cover image Writing for Busy Readers: Communicate More Effectively in the Real World

Writing for Busy Readers: Communicate More Effectively in the Real World

Todd Rogers and Jessica Lasky-Fink. Dutton, $28 (272p) ISBN 978-0-593-18748-7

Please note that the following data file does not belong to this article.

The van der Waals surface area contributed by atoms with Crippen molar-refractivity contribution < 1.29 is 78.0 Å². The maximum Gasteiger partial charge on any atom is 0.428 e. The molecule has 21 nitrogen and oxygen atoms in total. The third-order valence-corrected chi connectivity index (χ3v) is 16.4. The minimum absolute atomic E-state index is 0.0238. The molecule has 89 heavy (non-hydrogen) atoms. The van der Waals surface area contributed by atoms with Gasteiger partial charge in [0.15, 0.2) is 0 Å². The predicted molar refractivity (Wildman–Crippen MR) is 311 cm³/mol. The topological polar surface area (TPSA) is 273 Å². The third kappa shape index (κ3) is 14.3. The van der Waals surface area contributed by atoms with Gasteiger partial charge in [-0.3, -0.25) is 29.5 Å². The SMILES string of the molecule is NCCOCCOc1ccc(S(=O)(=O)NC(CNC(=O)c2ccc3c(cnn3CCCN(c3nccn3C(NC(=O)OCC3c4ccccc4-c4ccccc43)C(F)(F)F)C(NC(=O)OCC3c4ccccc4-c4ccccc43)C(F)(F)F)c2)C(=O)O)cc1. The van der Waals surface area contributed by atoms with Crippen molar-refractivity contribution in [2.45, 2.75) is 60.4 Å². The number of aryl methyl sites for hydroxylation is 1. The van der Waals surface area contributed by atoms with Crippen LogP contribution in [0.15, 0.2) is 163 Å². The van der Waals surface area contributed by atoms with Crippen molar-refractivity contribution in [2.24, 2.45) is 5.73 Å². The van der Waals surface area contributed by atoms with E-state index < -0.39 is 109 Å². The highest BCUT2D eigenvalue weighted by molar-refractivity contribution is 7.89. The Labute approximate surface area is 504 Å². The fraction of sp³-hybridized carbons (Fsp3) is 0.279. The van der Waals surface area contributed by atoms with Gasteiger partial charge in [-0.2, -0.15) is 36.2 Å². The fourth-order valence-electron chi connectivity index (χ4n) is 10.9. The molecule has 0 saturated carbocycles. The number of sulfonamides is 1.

Rogers, a public policy professor at Harvard University, and Lasky-Fink, research director at Harvard’s People Lab, debut with a useful handbook on how to efficiently get one’s point across, whether in an email, work memo, or social media post. The authors propose “six principles of effective writing”: “less is more,” “make reading easy,” “design for easy navigation,” “use enough formatting, but no more,” “tell readers why they should care,” and “make responding easy.” To make reading easy, the authors recommend sticking to “short and common” words, and to let readers know why they should care, the authors suggest specifying the intended audience early in the piece. Each principle draws on research findings illuminating how readers engage with texts. For example, the authors emphasize the importance of concision by describing a study that found employees at a consulting firm “responded more quickly to shorter, more focused emails than to longer ones.” They also encourage writers to “order ideas by priority,” noting that “the first item in a list usually gets the most attention” and relating a study that found a political candidate earns a larger share of the vote when their name appears higher up on a ballot. The thoughtful advice is pragmatic and the prose fittingly concise and straightforward. It’s Strunk & White for the internet age. (Sept.)